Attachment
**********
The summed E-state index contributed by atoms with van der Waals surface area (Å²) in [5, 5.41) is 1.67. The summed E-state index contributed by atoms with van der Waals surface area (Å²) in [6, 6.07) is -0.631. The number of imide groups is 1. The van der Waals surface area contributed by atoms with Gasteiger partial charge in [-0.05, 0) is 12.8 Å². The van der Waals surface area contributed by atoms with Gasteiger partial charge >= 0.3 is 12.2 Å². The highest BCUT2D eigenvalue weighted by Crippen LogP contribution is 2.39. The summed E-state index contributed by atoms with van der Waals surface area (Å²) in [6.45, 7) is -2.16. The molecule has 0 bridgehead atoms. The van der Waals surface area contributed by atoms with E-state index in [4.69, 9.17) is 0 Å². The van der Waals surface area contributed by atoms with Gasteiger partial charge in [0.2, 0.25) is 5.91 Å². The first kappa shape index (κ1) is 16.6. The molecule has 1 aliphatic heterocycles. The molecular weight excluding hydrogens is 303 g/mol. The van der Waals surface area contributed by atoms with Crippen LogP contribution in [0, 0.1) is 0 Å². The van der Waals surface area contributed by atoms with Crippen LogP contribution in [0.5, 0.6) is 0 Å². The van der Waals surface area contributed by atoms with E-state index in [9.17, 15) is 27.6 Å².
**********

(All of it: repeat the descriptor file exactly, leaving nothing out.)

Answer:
The summed E-state index contributed by atoms with van der Waals surface area (Å²) in [5, 5.41) is 1.67. The summed E-state index contributed by atoms with van der Waals surface area (Å²) in [6, 6.07) is -0.631. The number of imide groups is 1. The van der Waals surface area contributed by atoms with Gasteiger partial charge in [-0.05, 0) is 12.8 Å². The van der Waals surface area contributed by atoms with Gasteiger partial charge >= 0.3 is 12.2 Å². The highest BCUT2D eigenvalue weighted by Crippen LogP contribution is 2.39. The summed E-state index contributed by atoms with van der Waals surface area (Å²) in [6.45, 7) is -2.16. The molecule has 0 bridgehead atoms. The van der Waals surface area contributed by atoms with E-state index in [4.69, 9.17) is 0 Å². The van der Waals surface area contributed by atoms with Gasteiger partial charge in [0.2, 0.25) is 5.91 Å². The first kappa shape index (κ1) is 16.6. The molecule has 1 aliphatic heterocycles. The molecular weight excluding hydrogens is 303 g/mol. The van der Waals surface area contributed by atoms with Crippen LogP contribution in [0, 0.1) is 0 Å². The van der Waals surface area contributed by atoms with Crippen LogP contribution in [0.5, 0.6) is 0 Å². The van der Waals surface area contributed by atoms with E-state index in [9.17, 15) is 27.6 Å².